According to an AP story, presented on WUNC.ORG today (Thursday) A southern gasoline pipeline (Colonial Pipeline) plans to shut down a line that supplies the south with its supply of gasoline due to Hurricane Harvey. This, in addition to a diesel and aviation fuel line that has already been shut down. The pipeline provides nearly 40% of the South’s gasoline and is a vital piece of the nation’s fuel supply network. You may recall a shutdown occurred back in September 2016 when a gas spill in Alabama resulted in empty gas stations, high prices, and long lines, not to mention frustrated drivers. The spill in Alabama reverberated through Alabama, Georgia, Tennessee and the Carolinas as fuel supply was limited for several days. The Colonial Pipeline runs more than 5,500 miles from the Houston area to New York Harbor.
September 2016, was an experience that led many of us to think differently about our fuel supply. Even people who think about it all the time were put in a position where the “What if fossil fuels were no longer accessible?” question comes into play. During the fuel shortage, we likely saw the google search term “Electric Vehicles For Sale” rise in use. Now, less than (just) a year later, we are looking at something similar happening again. As news gets out, people tend to top off their gas tanks, thus creating a shortage for those who may not have any gas. Once again, creating a frustrated gasoline car/truck driving population. A segment of drivers that perhaps will be less stressed, is the increasing number of electric vehicle drivers. According to Forbes, “Following a 5% decline in sales from 2014 to 2015, U.S. EV sales jumped by 37% in 2016.” In 2017 the Tesla model S started to roll out and add to a great selection of EV’s to increase customer growth.
As for what happens to fuel supply and North Carolina as a result of Hurricane Harvey, we have yet to see how the shut down affects drivers and communities, the supply of goods, and emergency services. We hope that everyone stays safe. The event, though, gives us another opportunity to speak about solutions for reducing dependency on a fossil fuel based transportation system. As evidenced by sales figures, general interest, and EV advocacy by local and national groups, EV’s are gaining momentum with the masses.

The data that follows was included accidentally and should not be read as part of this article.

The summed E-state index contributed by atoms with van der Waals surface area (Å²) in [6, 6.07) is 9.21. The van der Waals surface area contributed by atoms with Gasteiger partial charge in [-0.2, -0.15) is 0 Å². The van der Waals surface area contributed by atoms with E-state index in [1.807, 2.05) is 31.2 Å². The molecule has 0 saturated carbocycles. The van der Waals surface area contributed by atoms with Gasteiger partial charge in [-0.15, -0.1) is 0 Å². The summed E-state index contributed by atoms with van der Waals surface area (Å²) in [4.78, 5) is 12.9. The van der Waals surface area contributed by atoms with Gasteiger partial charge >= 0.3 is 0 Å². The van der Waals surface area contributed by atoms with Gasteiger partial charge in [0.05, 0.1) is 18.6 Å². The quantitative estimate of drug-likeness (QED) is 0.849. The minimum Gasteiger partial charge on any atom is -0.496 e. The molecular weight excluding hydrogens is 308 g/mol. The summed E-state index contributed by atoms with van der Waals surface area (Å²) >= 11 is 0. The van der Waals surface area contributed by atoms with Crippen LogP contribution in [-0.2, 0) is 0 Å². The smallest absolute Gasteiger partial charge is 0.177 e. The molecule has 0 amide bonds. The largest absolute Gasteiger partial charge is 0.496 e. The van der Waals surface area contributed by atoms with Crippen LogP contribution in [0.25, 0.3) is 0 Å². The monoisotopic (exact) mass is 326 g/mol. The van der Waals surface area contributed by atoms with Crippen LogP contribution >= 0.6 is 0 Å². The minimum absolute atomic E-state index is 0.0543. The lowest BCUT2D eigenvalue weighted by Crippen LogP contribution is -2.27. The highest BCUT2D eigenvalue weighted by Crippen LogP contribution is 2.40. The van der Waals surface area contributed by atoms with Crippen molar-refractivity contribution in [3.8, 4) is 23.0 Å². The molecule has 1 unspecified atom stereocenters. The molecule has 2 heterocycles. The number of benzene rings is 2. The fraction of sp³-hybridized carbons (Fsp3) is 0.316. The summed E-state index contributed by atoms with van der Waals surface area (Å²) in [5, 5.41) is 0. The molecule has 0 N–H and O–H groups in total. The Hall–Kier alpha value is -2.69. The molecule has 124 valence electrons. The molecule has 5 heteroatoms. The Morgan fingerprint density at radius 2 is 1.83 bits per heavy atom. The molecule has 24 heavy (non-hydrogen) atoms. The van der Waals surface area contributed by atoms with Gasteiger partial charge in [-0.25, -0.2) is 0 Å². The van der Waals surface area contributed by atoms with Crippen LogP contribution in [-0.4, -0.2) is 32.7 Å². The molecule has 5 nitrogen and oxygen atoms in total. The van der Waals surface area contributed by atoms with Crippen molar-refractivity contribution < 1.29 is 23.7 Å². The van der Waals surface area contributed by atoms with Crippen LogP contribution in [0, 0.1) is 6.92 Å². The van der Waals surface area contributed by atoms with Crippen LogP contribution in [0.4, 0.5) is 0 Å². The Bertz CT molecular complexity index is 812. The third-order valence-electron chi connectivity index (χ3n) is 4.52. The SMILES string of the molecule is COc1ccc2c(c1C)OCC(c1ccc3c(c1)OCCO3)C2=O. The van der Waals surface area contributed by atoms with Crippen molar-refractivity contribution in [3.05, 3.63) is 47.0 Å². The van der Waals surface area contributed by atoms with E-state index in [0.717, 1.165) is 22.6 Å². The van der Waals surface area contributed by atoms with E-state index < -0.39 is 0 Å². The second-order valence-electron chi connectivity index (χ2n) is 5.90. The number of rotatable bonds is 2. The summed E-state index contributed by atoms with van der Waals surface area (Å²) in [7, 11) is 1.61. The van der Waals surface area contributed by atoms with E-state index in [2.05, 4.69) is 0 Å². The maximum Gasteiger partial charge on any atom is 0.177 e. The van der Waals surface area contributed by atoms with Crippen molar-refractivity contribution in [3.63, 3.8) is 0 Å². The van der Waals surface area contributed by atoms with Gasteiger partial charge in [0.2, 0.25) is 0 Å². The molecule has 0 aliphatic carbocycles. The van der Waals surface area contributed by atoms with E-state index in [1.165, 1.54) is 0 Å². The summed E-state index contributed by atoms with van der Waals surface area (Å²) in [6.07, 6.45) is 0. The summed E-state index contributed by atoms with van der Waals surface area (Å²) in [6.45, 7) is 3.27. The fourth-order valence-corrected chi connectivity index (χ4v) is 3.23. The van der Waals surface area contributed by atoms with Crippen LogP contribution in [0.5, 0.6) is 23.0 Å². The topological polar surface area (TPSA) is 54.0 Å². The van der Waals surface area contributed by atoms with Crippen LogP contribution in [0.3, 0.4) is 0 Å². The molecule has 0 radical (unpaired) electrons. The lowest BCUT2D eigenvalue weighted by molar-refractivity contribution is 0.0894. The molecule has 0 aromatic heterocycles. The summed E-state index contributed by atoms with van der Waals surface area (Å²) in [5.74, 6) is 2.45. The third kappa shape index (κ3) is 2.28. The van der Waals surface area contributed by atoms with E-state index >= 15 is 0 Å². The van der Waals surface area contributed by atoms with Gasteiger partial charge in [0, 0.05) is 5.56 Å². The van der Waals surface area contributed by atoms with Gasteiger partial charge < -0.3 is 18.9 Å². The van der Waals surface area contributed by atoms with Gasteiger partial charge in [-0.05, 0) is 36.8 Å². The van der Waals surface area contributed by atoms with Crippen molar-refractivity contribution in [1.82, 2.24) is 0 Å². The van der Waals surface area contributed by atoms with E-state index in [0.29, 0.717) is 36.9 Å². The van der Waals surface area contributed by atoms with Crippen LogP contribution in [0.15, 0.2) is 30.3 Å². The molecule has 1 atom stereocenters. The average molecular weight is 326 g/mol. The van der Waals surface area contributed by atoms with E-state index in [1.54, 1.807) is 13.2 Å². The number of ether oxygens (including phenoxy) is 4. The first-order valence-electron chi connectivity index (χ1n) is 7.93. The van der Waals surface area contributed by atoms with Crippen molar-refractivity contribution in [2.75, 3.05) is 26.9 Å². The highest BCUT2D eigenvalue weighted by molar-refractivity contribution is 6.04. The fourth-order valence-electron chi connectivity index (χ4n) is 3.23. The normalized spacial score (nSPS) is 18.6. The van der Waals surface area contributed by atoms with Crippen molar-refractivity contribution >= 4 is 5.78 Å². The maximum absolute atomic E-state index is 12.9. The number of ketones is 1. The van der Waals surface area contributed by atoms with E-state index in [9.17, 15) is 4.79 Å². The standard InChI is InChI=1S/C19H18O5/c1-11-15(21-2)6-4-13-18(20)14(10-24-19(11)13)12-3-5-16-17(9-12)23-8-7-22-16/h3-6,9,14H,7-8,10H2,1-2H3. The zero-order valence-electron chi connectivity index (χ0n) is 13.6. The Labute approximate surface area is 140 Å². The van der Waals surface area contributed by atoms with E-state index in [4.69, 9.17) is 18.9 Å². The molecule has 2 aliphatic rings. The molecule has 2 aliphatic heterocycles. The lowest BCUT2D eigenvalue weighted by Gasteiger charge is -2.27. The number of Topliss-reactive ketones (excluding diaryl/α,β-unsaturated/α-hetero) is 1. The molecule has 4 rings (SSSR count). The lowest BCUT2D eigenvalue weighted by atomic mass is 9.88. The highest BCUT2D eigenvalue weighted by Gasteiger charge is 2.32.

Yes Solar Solutions supports the growth of electric vehicles, especially when paired with solar and solar storage. With this combination of options, you can power your car directly from the sun, zeroing out your emissions when you travel. We love installing charging stations and have found that once consumers see their first bill after getting an EV, a solar array makes even more sense! We are North Carolina’s leading solar installer and can customize a system based on your location and energy usage. We can help you assess the power you will need to generate to cover EV charging, not to mention how much carbon dioxide you will offset with your charger and solar! We are experienced electric vehicle charging station installers, and leading the way in solar storage with Tesla Powerwall. We have experience installing battery backup and solar storage, and we received our first shipment of Tesla Powerwalls in August. We also recorded the first Tesla Powerwall installation in North Carolina. (Story coming soon). Yes Solar Solutions has a solution when fuel supply comes into question.
With increasing numbers of inclement climate changing events and, at times, an unreliable and aging infrastructure, importing your power is not always the most reliable source of fuel. With renewable sources of energy, there is great opportunity to build and improve new infrastructure. Supporting a renewable infrastructure is a push for national security and a green energy-strong economy, and an effort to mitigate the effects of climate change. With solar and solar energy storage your power/energy supply can be local, providing peace of mind and a sense of security, with the ability to travel when necessary while helping the planet. Once again, our thoughts go out to everyone impacted by Hurricane Harvey, we will be rebuilding for a long time. Considering the two pipeline shut downs within a year, the environmental impacts non-renewables pose to our planet and the security renewables can provide, we have an opportunity to think differently about how we rebuild for a safer, cleaner and more secure power supply for the people.